Of the three, this is definitely the weakest of Boston’s Winter Classic looks, as it lacks either the modernity or the nostalgic charm to evoke much of anything. Ranked 24th of 26 in the 2019 Winter Classic jersey countdown, its awkward shoulder yokes and visual identity crisis bump it down towards the bottom of the all time Bruins list.

Jersey Recommendation: #16 Sturm. Maybe seems like an odd choice as far as big name Bruins go, but how can we not forget the iconic photo of #16 scoring the overtime winner?

14. 1955–67 Home Jersey

In 1955, the Bruins introduced a gold home sweater alongside its black counterpart (which were relegated to alternate jersey status) with striped sleeves that reflects some of the earlier jersey designs. The more contemporary shoulder yokes and sans-serif spoked-B in place of the varsity-style B provide a bolder aesthetic leading into the era of the “Big Bad Bruins.”

• More: BTLNHL Finals: Boston Bruins vs. Detroit Red Wings

These are the jerseys that the 2010 Winter Classic ones were heavily based on, but with the more classic B-spoked logo. The ones pictured above have very inconsistent striping widths, with these looking like tie-strings around the waist, or something like that, but these jerseys went through a few different iterations through this era: thicker and more stripes from 1955–57; even more from 1957–59; then these were used from 1959–67.

Jersey Recommendation: #14. Ok, so I may be biased as a Northeastern alum, but Fernie Flaman—the 14-year Bruin, former captain and Hall of Famer—would be a great pick to honor with this iconic sweater.

13. 1995–2007 Home & Away Jerseys

The less offensive albeit more boring sibling to Smokey the Bear, the Bruins’ primary jerseys from 1995-2006 rank a little higher than their ultra-90’s counterpart. The sans-serif spoked-B on the chest provides a cleaner look to these jerseys, along with the classic striping around the waist, but what bumps these down to the 12 spot are the panels extending down from the shoulders and all the way down the sleeves.

Teams like the Flyers still do this today, but the styling of these feels dated, particularly with the horizontal stripe cutting it off at the elbow and Pooh Bear shoulder patch. Terrible? No, but these certainly left a lot of room for improvement.

Jersey Recommendation: #77 Bourque. After changing his number to 77, but before departing for Colorado, this era was one to remember for Ray Bourque in Boston, so what better way to commemorate it than with this sweater?

12. 2016 Winter Classic Jerseys

For the 2016 Winter Classic against Montreal, the Bruins went back to their roots with a modern twist. The vintage elements on this jersey like the felted logo, crewneck sweater collar and detail stitching on the lettering were fused with the team’s modern black and gold color palette, but while the retro touches give a richer and more authentic feel, the hybrid of old and new still feels a bit disjointed.

• More: HbD Breakdown: Bruins’ Winter Classic Jerseys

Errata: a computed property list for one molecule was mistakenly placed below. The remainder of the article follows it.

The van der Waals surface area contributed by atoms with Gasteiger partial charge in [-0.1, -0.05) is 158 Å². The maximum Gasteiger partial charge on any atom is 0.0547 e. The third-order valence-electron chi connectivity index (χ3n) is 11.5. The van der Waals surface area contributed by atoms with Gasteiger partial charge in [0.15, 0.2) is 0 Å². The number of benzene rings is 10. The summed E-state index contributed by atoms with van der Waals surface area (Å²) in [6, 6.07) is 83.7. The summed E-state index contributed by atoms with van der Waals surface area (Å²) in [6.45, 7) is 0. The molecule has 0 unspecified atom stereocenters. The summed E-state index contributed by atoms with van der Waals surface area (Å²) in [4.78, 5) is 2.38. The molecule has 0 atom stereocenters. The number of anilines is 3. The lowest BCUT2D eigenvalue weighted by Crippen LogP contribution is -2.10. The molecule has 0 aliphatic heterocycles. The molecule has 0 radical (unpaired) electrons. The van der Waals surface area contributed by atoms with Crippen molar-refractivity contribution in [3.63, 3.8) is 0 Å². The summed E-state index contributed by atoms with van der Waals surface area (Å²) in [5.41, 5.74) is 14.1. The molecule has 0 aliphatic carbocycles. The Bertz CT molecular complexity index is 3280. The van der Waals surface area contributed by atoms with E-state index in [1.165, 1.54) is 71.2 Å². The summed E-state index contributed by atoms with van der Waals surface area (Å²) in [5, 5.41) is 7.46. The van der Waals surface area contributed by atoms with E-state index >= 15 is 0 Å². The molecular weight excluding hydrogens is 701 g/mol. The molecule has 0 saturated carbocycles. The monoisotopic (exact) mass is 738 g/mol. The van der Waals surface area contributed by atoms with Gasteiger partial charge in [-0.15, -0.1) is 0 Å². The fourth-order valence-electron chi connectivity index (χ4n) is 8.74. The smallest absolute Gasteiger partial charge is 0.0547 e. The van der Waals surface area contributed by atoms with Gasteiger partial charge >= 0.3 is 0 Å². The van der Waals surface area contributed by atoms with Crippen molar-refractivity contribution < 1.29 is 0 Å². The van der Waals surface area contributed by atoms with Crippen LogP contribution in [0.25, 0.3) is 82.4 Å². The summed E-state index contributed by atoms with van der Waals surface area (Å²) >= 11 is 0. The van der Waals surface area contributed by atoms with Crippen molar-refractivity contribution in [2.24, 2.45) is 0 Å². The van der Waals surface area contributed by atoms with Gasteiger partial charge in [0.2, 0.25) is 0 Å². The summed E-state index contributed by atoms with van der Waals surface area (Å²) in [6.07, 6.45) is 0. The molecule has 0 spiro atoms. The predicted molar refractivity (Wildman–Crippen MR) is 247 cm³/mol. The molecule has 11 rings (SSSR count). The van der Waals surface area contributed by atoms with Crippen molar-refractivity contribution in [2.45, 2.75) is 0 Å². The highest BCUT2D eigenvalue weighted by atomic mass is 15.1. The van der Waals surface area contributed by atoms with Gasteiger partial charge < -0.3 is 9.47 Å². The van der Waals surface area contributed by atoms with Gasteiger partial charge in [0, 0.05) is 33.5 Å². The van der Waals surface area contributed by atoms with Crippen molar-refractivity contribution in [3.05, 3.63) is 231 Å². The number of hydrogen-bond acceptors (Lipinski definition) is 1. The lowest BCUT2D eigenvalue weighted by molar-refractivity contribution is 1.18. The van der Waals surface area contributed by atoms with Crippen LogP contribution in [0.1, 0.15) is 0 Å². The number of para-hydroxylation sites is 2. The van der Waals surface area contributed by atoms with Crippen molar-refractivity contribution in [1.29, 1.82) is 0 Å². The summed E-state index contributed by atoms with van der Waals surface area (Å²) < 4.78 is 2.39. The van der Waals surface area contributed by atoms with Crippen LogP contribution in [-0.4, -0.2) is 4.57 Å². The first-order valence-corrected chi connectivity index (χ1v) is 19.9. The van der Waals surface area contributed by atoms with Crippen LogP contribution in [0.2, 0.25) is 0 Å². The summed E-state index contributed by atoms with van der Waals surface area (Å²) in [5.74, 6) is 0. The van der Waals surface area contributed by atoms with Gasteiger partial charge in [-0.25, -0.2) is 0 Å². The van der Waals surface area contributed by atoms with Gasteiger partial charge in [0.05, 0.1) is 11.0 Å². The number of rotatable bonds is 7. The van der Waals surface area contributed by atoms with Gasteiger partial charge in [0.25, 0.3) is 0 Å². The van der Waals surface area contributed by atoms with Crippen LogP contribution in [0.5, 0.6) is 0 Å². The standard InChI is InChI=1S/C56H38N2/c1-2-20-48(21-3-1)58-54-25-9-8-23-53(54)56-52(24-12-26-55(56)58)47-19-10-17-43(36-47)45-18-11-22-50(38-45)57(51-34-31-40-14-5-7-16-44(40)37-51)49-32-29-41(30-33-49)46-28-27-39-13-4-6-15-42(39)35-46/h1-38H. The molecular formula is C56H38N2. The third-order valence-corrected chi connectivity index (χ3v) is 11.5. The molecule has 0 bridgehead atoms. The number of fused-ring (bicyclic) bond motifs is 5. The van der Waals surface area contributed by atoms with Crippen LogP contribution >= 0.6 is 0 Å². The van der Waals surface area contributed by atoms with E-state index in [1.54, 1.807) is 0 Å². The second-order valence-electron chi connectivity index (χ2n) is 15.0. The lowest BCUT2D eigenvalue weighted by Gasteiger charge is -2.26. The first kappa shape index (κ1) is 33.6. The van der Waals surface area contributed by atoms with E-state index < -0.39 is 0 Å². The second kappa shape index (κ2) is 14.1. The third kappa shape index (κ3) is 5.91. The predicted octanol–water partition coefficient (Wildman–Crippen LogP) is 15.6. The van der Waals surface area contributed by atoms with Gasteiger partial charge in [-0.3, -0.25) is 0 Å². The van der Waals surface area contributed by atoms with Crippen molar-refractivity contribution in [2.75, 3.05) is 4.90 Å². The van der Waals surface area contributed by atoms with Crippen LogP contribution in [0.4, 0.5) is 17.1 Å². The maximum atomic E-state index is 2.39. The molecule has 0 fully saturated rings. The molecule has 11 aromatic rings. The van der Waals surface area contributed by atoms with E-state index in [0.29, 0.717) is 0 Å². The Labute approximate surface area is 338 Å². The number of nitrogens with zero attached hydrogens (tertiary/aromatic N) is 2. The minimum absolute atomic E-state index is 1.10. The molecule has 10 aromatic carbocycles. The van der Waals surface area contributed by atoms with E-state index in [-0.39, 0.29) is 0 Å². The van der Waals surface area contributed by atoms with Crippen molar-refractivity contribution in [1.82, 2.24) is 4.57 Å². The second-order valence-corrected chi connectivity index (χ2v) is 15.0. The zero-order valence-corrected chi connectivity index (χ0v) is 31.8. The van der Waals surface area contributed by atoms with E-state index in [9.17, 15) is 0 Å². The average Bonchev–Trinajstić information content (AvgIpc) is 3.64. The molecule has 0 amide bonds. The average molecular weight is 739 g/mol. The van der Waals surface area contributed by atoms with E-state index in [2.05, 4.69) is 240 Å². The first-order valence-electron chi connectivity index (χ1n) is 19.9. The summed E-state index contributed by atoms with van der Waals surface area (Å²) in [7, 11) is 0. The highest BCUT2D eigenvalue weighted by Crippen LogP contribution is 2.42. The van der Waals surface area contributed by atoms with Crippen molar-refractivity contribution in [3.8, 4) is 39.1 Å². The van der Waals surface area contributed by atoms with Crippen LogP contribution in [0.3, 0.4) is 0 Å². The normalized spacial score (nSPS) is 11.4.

From the 2016 jersey breakdown:

Despite some really cool details on the jersey, which are fantastic, it still feels like a missed opportunity. Change the black to brown, and then you’ve got something that’s both really cool, nicely detailed and actually looks historical. With black, it automatically looks like something that’s straddling both modern and old design without really succeeding in being either.

That being said, these were an improvement over the 2010 Winter Classic jerseys and had some really nice design elements, but ultimately, they weren’t nice enough to crack the top 10.

Jersey Recommendation: #37 Bergeron. Welp, I was at this game, and saying that it was one to forget would be an understatement. With Marchand suspended, and Pastrnak and Krejci out of the lineup, looking back at the line combinations, it’s no wonder the Bruins got steamrolled. There’s really no “good” jersey to pick up from this game, as the lone goal scorer was Matt Beleskey (assisted by Adam McQuaid and Ryan Spooner, hell yeah!) but when in doubt, go with the perfect human, Patrice Bergeron.

11. 1924–25 Jersey

It’s often said that the original is always better than the remake, and that probably holds true of the 2016 Winter Classic jersey and its inspiration, the OG 1924-25 sweater. It’s the most classic of classics, which is why it beats the rest of the jerseys discussed so far, despite not having a ton of visual interest to critique.

Given some of the more cluttered striped jerseys of the Original 6 era, the simplicity of the single waist stripe and double stripes around the elbows looks really clean and surprisingly modern given that these were created almost a century ago. The logo was a great jumping off point to tweak for the 2016 Winter Classic jerseys and to set the tone for the next 100 years of the Bruins brand. For serving as a great building block, this one cracks the top 10.

Jersey Recommendation: #4. With 23 points in 30 games played (for context, second on the team counted for 8), you have to go with centerman Jimmy Herbertsnot the biggest name in Bruins history, but certainly the most successful in this sweater.

10. 1955–57, 1959–65 Third Jersey

With the 1955 introduction of a gold home sweater alongside, the black jersey received a new design and then was relegated to third jersey status. With striped sleeves that reflects some of the earlier jersey designs, the more contemporary shoulder yokes and sans-serif spoked-B in place of the varsity-style B, the jersey represents a bolder aesthetic leading into the era of the “Big Bad Bruins.” The 1955–57 versions had a simpler striping pattern on them.